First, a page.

My Response to Jessica Valenti’s piece on Medium entitled “We Can’t Afford Another 4 Years of ‘Me Me Me’ Politics”
(NOTE: Jessica’s post is a quick read, if you want to get the full context of my reply.)
Jessica, it’s difficult to have a conversation with a Medium writer who never responds to her commenters, and the one I’m starting with you here is a bit of a diatribe, I admit. But I’m curious:
What makes you think that “living in a civilized society means working for the health and happiness of everyone in it”?
And if that is your ultimate goal, who gets to define exactly how everyone achieves health and happiness? Is one definition sufficient to cover the nearly 8 billion people on the planet? Does this seem rational or reasonable? Who is the “we” in your article title deciding on what constitutes ‘me, me, me’ politics, and who thus should define what “the greater good” entails?
What if the person defining “working for the health and happiness of everyone” said that everyone must eat cantaloupe every day because cantaloupe is beneficial to health, except that ten percent of the world’s population were severely allergic to it? What if the definer/decider said that they would mandate everyone to take experimental drugs to supposedly correct these allergic conditions? Do you think it would be fair to force those ten percent to take the drugs and eat cantaloupe anyway? If your child was allergic to cantaloupe, would you automatically get the drugs, or would you do some research and try to find a way around this mandate if you found that the drugs had caused harm to others? Would this extend to you “giving a shit about others” (your phrase) — that is, would you approve that others are forced to take experimental drugs, or even drugs that are deemed ‘okay’ by someone else’s standards? Whose standards would you accept as legitimate, and why?
What if the person defining “working for the health and happiness for everyone” decided that everyone must wear a special robe when they are in public, because the definer/decider thinks this piece of clothing has a magical quality that gives wearers the power to ward off all forms of evil? What if some people didn’t believe in these magical qualities or powers and they wanted to wear their own favorite clothing, not the robe? Would you non-judgmentally let them do their own thing, or start yelling at them in public to shame them? What if you also questioned the magical qualities and powers but didn’t tell anyone, so you kept wearing the robe just to avoid inconvenience, or actual consequences? What do you think would be fair to do to the rule-breaking people? Keep them from being in public perhaps, or simple allow others to berate them and run them back home, or maybe fine them every time they went outside their home without the robe? What if your mother or best friend refused to wear the robe in public? Should anyone be exempt? Who? Why?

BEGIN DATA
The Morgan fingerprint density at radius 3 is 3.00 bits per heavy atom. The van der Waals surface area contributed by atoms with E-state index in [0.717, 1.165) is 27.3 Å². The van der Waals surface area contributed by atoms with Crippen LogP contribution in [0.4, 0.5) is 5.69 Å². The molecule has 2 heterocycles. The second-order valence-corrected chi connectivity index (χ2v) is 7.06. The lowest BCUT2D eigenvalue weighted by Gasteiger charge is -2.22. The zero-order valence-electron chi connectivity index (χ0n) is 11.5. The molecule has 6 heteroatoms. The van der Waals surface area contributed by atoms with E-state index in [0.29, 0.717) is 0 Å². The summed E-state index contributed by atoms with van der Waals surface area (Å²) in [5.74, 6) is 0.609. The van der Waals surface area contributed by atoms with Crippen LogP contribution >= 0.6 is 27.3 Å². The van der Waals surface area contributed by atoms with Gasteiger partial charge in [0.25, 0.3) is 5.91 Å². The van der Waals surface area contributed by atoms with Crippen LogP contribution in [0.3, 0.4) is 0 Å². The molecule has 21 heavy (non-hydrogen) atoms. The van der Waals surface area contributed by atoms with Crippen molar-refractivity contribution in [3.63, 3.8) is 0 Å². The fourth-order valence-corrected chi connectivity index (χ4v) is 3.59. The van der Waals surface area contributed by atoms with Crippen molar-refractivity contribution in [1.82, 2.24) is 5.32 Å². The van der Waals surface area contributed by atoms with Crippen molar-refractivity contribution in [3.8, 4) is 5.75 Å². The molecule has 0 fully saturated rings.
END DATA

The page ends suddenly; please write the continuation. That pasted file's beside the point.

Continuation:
What if someone else decided they were going to start making the rules instead of the first person? What if the new decider now defining “working for the health and happiness of everyone” said that no one was allowed to eat pasta ever because the decider believes that pasta is “the devil’s food” and threatens safety and security? What if rule-breakers had their livelihoods taken from them and were fined or even jailed? Would you eat pasta anyway, knowing that you were going against this new rule? How would you do it? Go to the dark web for pasta, or start making your own in a secret room in your house? Or would you follow the rule, despite your lifelong passion for eating pasta? Would you applaud, either privately or publicly, when others lost their jobs, their family businesses, their writing careers because they defied this new rule?
Who gets to decide on the definition of “working for the health and happiness of everyone,” Jessica — or even that such a concept is reasonable?
Is this notion truly just? Is this social construct an inalienable “right” (defined as something that does not cause harm to a sentient being), or is it a “wrong” (defined as something that does cause harm)? Who gives us our rights? Authority figures? Or do they come from a Divine source? If we do not have individual rights as men and women here on Earth, and we are constantly sacrificing for the “greater good,” are we truly free? Do you think freedom is good and right, or is it bad and wrong? Is freedom conditional? Do you think that we should be enslaved to one another — and to a “ruler” — as part of this cult-ural “greater good” imposition? Is that the kind of world you want to live in, where one person’s happiness is immediately another person’s misery? If so, how is this “right” by any stretch of imagination and reason?
These are the kinds of scenarios that mature people have either been through or thought through in the arduous psychological work of healing their traumas, of individuating from the cult-ural hive mind, and of learning to take excellent care of their bodies, minds, and souls. Mature people, rightly, don’t feel they owe anything to infantilized people who sit around, waiting for government, pharmaceutical companies, and other “authorities” to fix their problems.